“I am 69, I suffered before building this house, now, I don’t have a place to sleep, where do I go from here? I have a wife and children; I would have looked for another place if I were informed earlier. I have started selling all I have to feed my family; I don’t know where to go from here. Government and good people of Nigeria should come to my aid,” he pleaded.
A resident, Olasile Kayode, said: “The situation has gone bad. The government didn’t make any provision. Thousands of people are already on the streets, confused, and it may lead to stealing.
“The monarch of the town has not addressed the people, no one has been here to address us on what is going on. Some people visited the palace, but they were told that the king was not around. A 20-year-old man was killed during the incident and several others have been hospitalised, especially elderly people.”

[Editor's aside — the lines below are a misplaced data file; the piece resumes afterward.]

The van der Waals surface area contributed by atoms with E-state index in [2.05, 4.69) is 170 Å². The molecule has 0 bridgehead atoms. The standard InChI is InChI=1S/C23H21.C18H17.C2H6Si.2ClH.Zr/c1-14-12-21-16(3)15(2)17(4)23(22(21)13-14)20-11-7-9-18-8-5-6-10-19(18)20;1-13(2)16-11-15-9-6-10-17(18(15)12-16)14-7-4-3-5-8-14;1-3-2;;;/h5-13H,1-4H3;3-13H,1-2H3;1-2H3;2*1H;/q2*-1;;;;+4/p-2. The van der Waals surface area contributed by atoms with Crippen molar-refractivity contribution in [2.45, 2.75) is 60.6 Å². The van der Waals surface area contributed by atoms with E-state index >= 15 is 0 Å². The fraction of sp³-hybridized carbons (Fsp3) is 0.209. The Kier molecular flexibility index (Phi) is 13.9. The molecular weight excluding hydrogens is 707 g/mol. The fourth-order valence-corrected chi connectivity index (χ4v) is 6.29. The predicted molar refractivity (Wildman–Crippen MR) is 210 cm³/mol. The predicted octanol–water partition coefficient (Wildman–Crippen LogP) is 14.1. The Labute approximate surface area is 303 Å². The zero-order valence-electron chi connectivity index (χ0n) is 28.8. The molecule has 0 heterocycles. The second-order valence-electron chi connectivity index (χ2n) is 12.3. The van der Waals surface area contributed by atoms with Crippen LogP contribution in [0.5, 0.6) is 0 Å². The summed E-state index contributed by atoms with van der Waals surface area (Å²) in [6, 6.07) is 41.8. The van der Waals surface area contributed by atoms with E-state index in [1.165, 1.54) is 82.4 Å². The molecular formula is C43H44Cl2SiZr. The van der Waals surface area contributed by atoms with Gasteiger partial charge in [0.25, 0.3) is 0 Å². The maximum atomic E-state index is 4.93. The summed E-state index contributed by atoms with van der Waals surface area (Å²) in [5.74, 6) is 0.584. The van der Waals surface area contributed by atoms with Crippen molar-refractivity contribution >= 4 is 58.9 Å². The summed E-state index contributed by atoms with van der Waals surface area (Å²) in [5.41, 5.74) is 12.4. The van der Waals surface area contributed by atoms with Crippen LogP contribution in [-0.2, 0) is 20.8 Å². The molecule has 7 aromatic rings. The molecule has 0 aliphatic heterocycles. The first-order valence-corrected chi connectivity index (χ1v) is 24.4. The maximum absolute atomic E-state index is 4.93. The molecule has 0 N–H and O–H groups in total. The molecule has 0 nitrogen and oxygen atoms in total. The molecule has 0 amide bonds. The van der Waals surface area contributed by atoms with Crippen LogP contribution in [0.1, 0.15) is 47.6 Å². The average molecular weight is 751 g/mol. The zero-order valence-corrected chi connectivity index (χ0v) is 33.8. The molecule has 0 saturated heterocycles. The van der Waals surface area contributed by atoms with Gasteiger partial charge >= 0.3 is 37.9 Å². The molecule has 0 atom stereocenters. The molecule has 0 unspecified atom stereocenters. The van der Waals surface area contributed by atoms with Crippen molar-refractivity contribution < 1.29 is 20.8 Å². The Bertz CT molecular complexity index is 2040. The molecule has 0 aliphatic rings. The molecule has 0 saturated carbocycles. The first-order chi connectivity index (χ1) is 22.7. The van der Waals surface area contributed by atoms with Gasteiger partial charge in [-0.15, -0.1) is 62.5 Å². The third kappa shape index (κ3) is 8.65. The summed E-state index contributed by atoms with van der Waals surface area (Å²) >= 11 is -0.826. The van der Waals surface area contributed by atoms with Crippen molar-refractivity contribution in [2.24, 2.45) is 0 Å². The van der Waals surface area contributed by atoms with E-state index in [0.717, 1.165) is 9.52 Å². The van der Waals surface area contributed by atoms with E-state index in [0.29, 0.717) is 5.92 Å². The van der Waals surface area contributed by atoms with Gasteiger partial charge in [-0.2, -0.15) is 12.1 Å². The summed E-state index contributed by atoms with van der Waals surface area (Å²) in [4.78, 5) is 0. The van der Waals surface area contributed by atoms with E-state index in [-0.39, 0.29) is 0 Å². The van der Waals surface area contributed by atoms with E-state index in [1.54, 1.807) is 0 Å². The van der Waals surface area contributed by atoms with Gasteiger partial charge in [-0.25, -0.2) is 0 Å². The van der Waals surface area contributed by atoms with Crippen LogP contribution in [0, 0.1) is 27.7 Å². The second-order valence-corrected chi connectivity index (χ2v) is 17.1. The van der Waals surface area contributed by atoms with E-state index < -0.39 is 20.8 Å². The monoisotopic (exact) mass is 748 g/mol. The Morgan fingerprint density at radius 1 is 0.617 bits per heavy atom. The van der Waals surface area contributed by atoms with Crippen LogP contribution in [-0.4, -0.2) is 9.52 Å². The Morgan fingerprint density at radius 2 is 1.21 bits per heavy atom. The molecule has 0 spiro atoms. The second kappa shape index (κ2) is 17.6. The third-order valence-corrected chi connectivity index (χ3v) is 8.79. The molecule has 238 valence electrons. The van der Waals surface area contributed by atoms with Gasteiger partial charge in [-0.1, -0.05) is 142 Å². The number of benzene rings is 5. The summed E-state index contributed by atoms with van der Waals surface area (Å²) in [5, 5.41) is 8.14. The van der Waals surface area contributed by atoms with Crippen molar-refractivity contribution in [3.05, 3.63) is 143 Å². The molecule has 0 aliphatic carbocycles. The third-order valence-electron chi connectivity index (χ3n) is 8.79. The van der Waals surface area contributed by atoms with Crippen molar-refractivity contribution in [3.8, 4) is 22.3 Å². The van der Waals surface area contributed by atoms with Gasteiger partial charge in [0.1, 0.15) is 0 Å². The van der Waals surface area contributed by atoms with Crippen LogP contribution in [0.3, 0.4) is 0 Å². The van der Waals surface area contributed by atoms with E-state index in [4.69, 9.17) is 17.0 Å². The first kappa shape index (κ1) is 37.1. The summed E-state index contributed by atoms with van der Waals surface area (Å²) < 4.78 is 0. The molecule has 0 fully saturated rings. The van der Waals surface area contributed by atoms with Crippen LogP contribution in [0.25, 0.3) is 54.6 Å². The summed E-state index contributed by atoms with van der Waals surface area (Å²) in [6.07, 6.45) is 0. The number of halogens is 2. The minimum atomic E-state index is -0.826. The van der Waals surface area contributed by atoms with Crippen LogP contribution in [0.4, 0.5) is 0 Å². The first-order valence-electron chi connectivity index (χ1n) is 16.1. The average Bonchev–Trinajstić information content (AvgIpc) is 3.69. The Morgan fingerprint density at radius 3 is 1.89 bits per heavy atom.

A candidate for the State House of Assembly in the last election, Babasola Owoaje, said: “The people were displaced overnight without government or social intervention. Bulldozers just moved in with police officers without notice and nobody was ready to answer the people; at a time when we are looking for means to alleviate the suffering of the people, this happened, and it is unfortunate. I have received over 100 calls and I can only appeal to the government to look into their case. It is not hard to tackle this because they have a database; the government should reach out and support them. Many of them are sleeping outside because they don’t have anywhere to go.
“Personally, I have reached out to some of them, but there is little I can do.”
When The Guardian contacted the spokesperson for Lagos State Task Force, Gbadeyan Abdulraheem, he denied knowledge of the action.